Politician in the Badlands

That Ralph Klein, eh? What a jerk.

Mind you, it’s sort of sad to see Ralph outclassed by an MP from the fourth largest party in the federal parliament. Ed Broadbent makes one joke about Ralph’s early exit from the health care talks, and the best response Ralph can come up with is “How much attention can you pay to a socialist…especially when he comes into town to support a person like Brian Mason?” Ooooo! Ralph seems to have forgotten that, when criticism from a minor party in the federal quarter comes your way, your best choices are to:

A. Not respond.

B. Respond, but in a civil manner.

Why doesn’t Ralph know enough to simply say, “Mr. Broadbent is entitled to his opinions, but he is speaking for himself, not for the other premiers, and certainly not for Albertans”? Why launch into a monologue that savages all democratic socialists as human beings instead of just criticizing their policies? Why does he make himself sound like a boor who, outside of the Albertan Legislature, would be casually ignored as the neighbourhood crank?

I seem to recall that Mr. Klein used to deal with politics better than this. And he has been premier since 1993, has he not? I suggest to you that Mr. Klein has become a dinosaur. The zest of his youth has departed, and he’s slouching towards the next election. He’s run out of policies, run out of ideas, and is running primarily out of habit. However popular the Conservatives of Alberta might be, they’re running with a leader who is getting increasingly arrogant and complacent.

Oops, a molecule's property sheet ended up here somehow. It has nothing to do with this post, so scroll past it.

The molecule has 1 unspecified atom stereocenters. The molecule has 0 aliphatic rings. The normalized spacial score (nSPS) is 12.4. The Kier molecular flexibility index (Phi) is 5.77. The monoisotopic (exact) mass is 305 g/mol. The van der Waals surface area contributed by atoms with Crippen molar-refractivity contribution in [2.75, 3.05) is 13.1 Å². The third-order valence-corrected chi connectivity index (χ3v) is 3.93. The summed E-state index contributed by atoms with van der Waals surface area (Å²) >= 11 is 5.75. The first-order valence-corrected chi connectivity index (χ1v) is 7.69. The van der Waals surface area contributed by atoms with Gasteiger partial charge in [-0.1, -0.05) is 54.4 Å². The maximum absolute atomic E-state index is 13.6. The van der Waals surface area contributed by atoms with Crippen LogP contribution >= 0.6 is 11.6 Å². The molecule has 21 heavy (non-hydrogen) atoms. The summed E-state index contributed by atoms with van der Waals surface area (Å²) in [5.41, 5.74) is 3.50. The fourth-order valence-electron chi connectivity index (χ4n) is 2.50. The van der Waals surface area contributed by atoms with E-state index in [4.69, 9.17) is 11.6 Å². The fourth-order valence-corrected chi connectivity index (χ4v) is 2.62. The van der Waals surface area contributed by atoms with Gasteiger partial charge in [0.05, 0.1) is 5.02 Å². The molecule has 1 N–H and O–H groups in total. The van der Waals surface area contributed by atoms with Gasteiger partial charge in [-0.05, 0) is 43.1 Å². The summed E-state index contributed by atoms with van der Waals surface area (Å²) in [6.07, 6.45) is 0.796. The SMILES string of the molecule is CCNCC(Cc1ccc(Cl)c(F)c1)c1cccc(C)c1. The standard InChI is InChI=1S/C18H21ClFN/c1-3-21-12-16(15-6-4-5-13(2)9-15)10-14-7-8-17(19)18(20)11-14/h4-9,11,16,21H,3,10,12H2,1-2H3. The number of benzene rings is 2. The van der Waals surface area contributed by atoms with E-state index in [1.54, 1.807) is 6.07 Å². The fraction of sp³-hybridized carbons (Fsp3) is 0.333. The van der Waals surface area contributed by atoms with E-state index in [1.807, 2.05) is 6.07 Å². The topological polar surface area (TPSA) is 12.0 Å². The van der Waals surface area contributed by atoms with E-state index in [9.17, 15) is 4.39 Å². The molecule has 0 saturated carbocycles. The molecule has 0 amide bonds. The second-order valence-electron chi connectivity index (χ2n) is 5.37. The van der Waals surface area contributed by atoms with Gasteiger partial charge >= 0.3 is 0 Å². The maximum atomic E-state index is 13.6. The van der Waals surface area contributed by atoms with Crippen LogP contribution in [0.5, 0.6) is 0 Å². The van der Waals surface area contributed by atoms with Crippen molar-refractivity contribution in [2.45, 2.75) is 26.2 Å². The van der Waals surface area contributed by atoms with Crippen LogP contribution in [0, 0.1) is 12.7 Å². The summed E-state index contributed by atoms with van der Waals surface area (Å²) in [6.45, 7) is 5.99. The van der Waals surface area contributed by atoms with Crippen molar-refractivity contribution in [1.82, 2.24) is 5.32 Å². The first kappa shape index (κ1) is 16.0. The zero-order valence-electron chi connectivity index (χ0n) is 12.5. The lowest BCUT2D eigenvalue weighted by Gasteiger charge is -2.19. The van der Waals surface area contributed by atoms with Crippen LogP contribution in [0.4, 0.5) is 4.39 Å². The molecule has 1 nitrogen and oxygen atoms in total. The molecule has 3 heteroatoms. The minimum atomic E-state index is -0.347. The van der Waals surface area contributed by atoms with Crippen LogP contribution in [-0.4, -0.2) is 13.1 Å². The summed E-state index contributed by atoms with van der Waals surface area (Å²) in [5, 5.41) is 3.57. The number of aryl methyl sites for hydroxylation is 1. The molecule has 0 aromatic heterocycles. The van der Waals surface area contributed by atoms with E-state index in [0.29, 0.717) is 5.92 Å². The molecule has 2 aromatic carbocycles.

And the Albertan Conservatives are nearing the awkward age the Social Credit dynasty was when the Conservatives toppled them under the vibrant and energetic Peter Lougheed.

I wonder if one looked back at the final years of Social Credit in Alberta, and checked out their leader, would they find someone as tired and out-of-touch as Ralph Klein?

Link courtesy Sinister Thoughts.

Speakership Goes to a Liberal

I was dead wrong, as it turns out, in my prediction that independent MP Chuck Cadman would be the next Speaker in the House of Commons. He isn’t running. No opposition member is, and so the seven remaining candidates are all Liberal.

This is one more annoyance to the Liberal government, as having the Speaker’s chair in their hands means they have one fewer MPs to vote in support of their minority, although it was noted that frontrunner Peter Milliken might be Paul Martin’s first choice in any event. Peter’s long experience in the chair might prove vital in negotiating the procedural complications of the first minority parliament in 25 years.

Or, it could mean that we’ll be going to the polls before the year is out.

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